Hereditary myopathy with early respiratory failure (HMERF) is an inherited disease that affects muscles used for movement (skeletal muscles) and muscles that are needed for breathing (respiratory muscles).
The major signs and symptoms of HMERF usually appear in adulthood, often in the mid-thirties. Among the earliest signs of the condition are breathing problems and difficulty walking. Weakness of the respiratory muscles, particularly the diaphragm (the muscle that separates the organs in the abdomen from those in the chest), causes breathing problems. This weakness worsens over time and can lead to life-threatening respiratory failure. Some affected individuals have weakness of muscles of the lower leg and foot, which makes it difficult to lift the toes while walking, a condition known as foot drop. Other muscles that become weak in people with HMERF include those of the hips, thighs, upper arms, and neck.
When viewed under a microscope, muscle fibers from affected individuals contain abnormal structures called cytoplasmic bodies. In many cases, the cytoplasmic bodies are arranged side-by-side in a ring inside the muscle fiber, resembling a necklace (necklace cytoplasmic bodies).
HMERF is a rare condition with an unknown prevalence. It has been found in populations worldwide.
HMERF is caused by mutations in the TTN gene. This gene provides instructions for making a protein called titin. Titin plays an important role in muscles the body uses for movement (skeletal muscles) and in heart (cardiac) muscle.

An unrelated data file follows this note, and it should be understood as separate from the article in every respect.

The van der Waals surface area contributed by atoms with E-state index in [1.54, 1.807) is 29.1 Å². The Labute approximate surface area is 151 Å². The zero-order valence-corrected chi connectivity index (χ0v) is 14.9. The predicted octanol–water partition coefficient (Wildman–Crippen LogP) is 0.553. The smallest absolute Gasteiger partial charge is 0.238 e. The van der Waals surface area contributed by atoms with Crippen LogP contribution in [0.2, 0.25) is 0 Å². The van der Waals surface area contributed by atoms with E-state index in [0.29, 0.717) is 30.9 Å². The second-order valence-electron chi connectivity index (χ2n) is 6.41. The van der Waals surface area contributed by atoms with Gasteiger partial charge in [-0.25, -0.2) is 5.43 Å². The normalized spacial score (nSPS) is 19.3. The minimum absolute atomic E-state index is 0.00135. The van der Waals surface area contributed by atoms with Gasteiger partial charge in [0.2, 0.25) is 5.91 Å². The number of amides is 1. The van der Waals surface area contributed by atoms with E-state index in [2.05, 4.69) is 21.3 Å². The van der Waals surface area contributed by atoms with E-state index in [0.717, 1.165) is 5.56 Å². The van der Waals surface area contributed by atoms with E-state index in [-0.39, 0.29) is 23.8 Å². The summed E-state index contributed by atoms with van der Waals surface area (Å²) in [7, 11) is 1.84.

Within muscle cells, titin is an essential component of structures called sarcomeres. Sarcomeres are the basic units of muscle contraction; they are made of proteins that generate the mechanical force needed for muscles to contract. Titin has several functions within sarcomeres. One of its most important jobs is to act as a backbone in these structures, providing structure, flexibility, and stability. Titin also plays a role in chemical signaling and in assembling new sarcomeres.
The TTN gene mutations responsible for HMERF lead to the production of an altered version of the titin protein that cannot fold into its normal 3-dimensional shape. Researchers are studying how abnormally folded titin contributes to the muscle damage that underlies the signs and symptoms of HMERF. It is unclear why these effects are usually limited to skeletal muscles and respiratory muscles, and do not involve cardiac muscle.
Rarely, people with the characteristic features of HMERF do not have identified mutations in the TTN gene. In these cases, the genetic cause of the condition is unknown.
HMERF is typically inherited in an autosomal dominant pattern, which means one copy of the altered TTN gene in each cell is sufficient to cause the disorder. An affected person usually has one parent with the condition.
In rare cases, a specific mutation in one copy of the TTN gene leads to mild signs and symptoms of the condition, such as respiratory problems that begin later than is typical in HMERF with no other muscle weakness. However, family members who have the mutation in both copies of the gene have severe features of HMERF.
myopathy, proximal, with early respiratory muscle involvement